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Career tip from Hortum: Achieve more, schmooze less

High-profile consultant says candidates need to earn reputation in others’ eyes; offer examples when interviewing, but don’t talk too much

May 1, 2015
By William Ehart


Leslie Hortum—one of the most prominent nonprofit executive recruiters—might not have time to meet you. But the head of Spencer Stuart’s Washington office is all ears when someone else says you’re an up-and-comer.

“I wish I had a nickel for everybody who has said, ‘Can we just have a cup of coffee so I can tell you about my career? Can we have lunch or a drink?’

“There’s no way I can meet all the people who want to be on my radar,” she told CEO Update from her office in the Willard Office Building on Pennsylvania Avenue.

“The best answer for them is just keep doing a great job so when I’m doing a search and I call someone from the Committee of 100 or one of my friends who runs another association and I say ‘Who are the five best future leaders in the association community,’ they all say, ‘Have you talked to so-and-so? He’s great.’

“I want your name to be out there because you are giving back, because you are engaged, and because you are doing a super job for your members,” she said.

Another way to meet Hortum might be to join charitable endeavors she supports, such as So Others Might Eat, which provides meals for poor and homeless people in Washington, D.C. Hortum is vice chair of the group’s corporate advisory board.

But again, establishing your career reputation comes first.

“If all you do is schmoozing and networking, that’s not really going to be helpful, so you have to find that balance,” she said.

Decades of experience
Hortum is a 15-year veteran of executive search, having been recruited into the industry by Korn Ferry, where she spent three years. Prior to that Hortum had logged 20 years in association management, including senior roles at the American Trucking Associations and the U.S. Chamber of Commerce. As senior vice president of federation development at the Chamber, Hortum helped revitalize the group’s Association Committee of 100, which at the time was little more than a social and networking group, she said.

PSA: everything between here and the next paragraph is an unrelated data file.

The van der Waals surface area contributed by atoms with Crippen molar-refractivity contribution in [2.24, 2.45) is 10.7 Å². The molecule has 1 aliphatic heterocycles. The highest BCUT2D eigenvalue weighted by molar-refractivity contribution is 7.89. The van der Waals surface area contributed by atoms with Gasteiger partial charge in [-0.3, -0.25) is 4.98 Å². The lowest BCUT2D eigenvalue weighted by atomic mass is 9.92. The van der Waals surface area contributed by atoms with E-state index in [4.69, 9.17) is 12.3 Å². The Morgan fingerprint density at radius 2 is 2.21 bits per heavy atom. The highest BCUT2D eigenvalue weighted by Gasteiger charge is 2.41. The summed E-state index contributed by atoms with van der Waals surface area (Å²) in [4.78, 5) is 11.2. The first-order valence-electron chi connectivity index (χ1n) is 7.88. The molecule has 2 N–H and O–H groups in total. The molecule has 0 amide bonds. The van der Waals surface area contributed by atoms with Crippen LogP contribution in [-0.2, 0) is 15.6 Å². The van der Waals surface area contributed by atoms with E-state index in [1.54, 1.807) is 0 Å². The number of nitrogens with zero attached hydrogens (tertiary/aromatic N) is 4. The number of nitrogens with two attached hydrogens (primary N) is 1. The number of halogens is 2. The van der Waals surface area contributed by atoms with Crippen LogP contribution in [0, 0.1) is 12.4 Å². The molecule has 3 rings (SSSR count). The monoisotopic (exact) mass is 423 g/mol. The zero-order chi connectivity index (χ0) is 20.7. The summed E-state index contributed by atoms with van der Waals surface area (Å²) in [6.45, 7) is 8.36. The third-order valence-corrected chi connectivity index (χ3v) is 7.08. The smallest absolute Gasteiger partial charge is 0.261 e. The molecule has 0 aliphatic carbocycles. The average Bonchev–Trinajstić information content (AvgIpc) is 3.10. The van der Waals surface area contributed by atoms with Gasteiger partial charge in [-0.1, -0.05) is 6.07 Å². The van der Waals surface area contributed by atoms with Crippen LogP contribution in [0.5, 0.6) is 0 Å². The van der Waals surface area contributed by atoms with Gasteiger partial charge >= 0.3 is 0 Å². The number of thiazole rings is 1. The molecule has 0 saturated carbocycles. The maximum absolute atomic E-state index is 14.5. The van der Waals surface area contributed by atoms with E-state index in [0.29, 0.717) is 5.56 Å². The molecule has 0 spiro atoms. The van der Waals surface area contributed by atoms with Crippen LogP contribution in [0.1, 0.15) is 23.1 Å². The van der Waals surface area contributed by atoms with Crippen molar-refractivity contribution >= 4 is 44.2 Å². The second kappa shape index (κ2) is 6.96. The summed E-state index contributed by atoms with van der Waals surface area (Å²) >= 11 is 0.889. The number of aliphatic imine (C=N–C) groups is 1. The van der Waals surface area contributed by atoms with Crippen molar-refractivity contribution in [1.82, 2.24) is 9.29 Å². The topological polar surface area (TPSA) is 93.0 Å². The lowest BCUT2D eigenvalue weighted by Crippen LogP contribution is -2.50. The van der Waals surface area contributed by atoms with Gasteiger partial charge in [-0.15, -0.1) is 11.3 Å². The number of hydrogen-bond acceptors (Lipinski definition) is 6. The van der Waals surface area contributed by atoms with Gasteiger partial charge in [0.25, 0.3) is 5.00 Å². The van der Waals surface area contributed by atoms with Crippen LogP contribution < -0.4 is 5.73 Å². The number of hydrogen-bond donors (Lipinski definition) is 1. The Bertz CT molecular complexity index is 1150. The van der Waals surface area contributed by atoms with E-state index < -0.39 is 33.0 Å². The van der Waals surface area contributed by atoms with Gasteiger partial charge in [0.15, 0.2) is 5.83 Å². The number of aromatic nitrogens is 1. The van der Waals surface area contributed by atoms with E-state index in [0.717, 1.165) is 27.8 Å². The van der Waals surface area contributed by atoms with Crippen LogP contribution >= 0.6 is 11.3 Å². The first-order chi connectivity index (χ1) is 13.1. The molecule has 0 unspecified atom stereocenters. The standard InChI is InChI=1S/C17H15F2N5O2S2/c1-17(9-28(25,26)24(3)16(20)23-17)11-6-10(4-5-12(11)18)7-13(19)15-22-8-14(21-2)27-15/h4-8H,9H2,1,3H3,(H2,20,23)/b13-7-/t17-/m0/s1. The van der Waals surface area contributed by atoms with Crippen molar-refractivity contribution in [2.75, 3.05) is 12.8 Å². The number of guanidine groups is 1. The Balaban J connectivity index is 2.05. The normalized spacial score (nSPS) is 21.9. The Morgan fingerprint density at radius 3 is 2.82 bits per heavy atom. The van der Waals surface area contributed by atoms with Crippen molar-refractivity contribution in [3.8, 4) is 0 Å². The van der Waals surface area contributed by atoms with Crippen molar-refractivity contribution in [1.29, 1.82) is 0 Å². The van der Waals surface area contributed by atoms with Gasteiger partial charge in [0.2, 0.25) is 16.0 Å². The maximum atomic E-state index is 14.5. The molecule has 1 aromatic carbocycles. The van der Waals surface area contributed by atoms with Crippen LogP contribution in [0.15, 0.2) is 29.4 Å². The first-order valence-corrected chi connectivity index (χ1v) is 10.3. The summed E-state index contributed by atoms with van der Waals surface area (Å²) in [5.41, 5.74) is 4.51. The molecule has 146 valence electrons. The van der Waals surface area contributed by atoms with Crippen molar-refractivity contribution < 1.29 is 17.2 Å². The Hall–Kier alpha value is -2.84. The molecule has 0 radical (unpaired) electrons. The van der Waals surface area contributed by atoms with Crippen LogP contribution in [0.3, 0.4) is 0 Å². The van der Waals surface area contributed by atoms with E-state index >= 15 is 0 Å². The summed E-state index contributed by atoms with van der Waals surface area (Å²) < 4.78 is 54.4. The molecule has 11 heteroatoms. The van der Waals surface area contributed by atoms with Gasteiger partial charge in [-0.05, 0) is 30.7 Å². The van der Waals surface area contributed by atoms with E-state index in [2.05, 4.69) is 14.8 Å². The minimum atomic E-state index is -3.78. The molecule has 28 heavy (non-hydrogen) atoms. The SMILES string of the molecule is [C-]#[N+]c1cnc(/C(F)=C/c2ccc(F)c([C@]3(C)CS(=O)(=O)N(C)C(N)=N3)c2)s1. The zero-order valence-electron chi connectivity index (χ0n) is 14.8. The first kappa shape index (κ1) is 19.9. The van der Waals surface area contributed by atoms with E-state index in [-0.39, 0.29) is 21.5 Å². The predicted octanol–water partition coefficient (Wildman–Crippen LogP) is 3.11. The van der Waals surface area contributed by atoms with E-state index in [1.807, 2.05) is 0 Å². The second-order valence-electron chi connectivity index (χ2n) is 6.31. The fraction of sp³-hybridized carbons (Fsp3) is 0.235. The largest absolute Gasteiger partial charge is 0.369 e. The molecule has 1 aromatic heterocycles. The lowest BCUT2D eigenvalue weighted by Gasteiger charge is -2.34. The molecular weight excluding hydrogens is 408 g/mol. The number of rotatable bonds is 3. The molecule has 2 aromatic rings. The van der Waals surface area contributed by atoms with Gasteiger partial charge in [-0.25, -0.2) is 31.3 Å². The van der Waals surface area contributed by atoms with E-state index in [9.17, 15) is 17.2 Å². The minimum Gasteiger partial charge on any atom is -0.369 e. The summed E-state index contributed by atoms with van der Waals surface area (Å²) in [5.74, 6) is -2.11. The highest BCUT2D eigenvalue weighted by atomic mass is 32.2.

“We worked hard to develop a more robust agenda and to bring in speakers and make it not just a networking thing but also a learning and business opportunity, and that’s what it has become. It’s grown much further than anything I could have done,” she said.

Have you helped a recruiter today?
Search consultants—Hortum included—all say that assisting them with a search for which you are not a candidate can do wonders for your own career. Keeping abreast of executive openings—such as those in CEO Update—may have benefits beyond your own immediate job search.

“It’s really helpful when somebody emails me and says, ‘I see you’re doing the search for such-and-such group, and I may not be the person but you ought to look at so-and-so.’ You’re helping me solve a problem and I love that,” Hortum said.

When you are involved in a Hortum-led search but don’t get the job, seek feedback from her.

“For most of the candidates, the search that they’re going through with me for the first time is a dress rehearsal, because only one gets hired. So I get to see people in action, see how they play, hear what the search committee says about them, how they present themselves.

“They should follow up with me and say, ‘Gee, I’m disappointed, I want to know why, where I fell short, what I can do differently or better next time,’” she said.

“Part of my job is to give people pretty honest feedback, especially if I like them and want to use them as a candidate in another search.

“A great question we often ask is, ‘What have you learned, how has your management style changed, how have you evolved as a leader?’ If you didn’t have a great answer the first time, you better have one the second time, because I’m going to ask you again.”

Don’t blow smoke
A key interviewing skill—obvious as it sounds—is to answer questions with specific examples of your accomplishments and keep answers concise and to the point.

“Too many people sound like they’re blowing smoke,” Hortum said. “If you haven’t done it, say, ‘I actually don’t have experience in that regard, but I see you’re also very interested in other experiences, so here are the three other boxes I check very well.’

“A common mistake is that people talk too much. They just go on and on and they don’t answer the question they’re really being asked.

“If you’re reading the room and you feel like you haven’t quite hit the chord, say, ‘Have I answered the question or were you trying to get at something else?’ Engage with them, ask them, but don’t just keep talking to fill the air,” she said.